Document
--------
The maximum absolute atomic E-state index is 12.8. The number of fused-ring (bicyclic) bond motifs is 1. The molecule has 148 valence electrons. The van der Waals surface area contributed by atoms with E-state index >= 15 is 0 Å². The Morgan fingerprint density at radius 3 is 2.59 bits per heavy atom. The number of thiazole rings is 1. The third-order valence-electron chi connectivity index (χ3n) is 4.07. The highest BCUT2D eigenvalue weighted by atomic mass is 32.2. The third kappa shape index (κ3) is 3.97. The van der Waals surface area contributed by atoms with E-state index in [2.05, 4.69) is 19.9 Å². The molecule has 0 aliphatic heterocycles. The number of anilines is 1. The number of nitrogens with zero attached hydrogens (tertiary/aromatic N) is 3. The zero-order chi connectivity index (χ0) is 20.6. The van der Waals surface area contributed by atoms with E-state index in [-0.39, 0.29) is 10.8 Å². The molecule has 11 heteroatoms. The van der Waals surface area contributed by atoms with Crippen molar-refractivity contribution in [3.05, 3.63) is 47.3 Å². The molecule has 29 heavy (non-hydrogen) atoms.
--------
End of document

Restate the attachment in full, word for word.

The maximum absolute atomic E-state index is 12.8. The number of fused-ring (bicyclic) bond motifs is 1. The molecule has 148 valence electrons. The van der Waals surface area contributed by atoms with E-state index >= 15 is 0 Å². The Morgan fingerprint density at radius 3 is 2.59 bits per heavy atom. The number of thiazole rings is 1. The third-order valence-electron chi connectivity index (χ3n) is 4.07. The highest BCUT2D eigenvalue weighted by atomic mass is 32.2. The third kappa shape index (κ3) is 3.97. The van der Waals surface area contributed by atoms with E-state index in [2.05, 4.69) is 19.9 Å². The molecule has 0 aliphatic heterocycles. The number of anilines is 1. The number of nitrogens with zero attached hydrogens (tertiary/aromatic N) is 3. The zero-order chi connectivity index (χ0) is 20.6. The van der Waals surface area contributed by atoms with E-state index in [-0.39, 0.29) is 10.8 Å². The molecule has 11 heteroatoms. The van der Waals surface area contributed by atoms with Crippen molar-refractivity contribution in [3.05, 3.63) is 47.3 Å². The molecule has 29 heavy (non-hydrogen) atoms.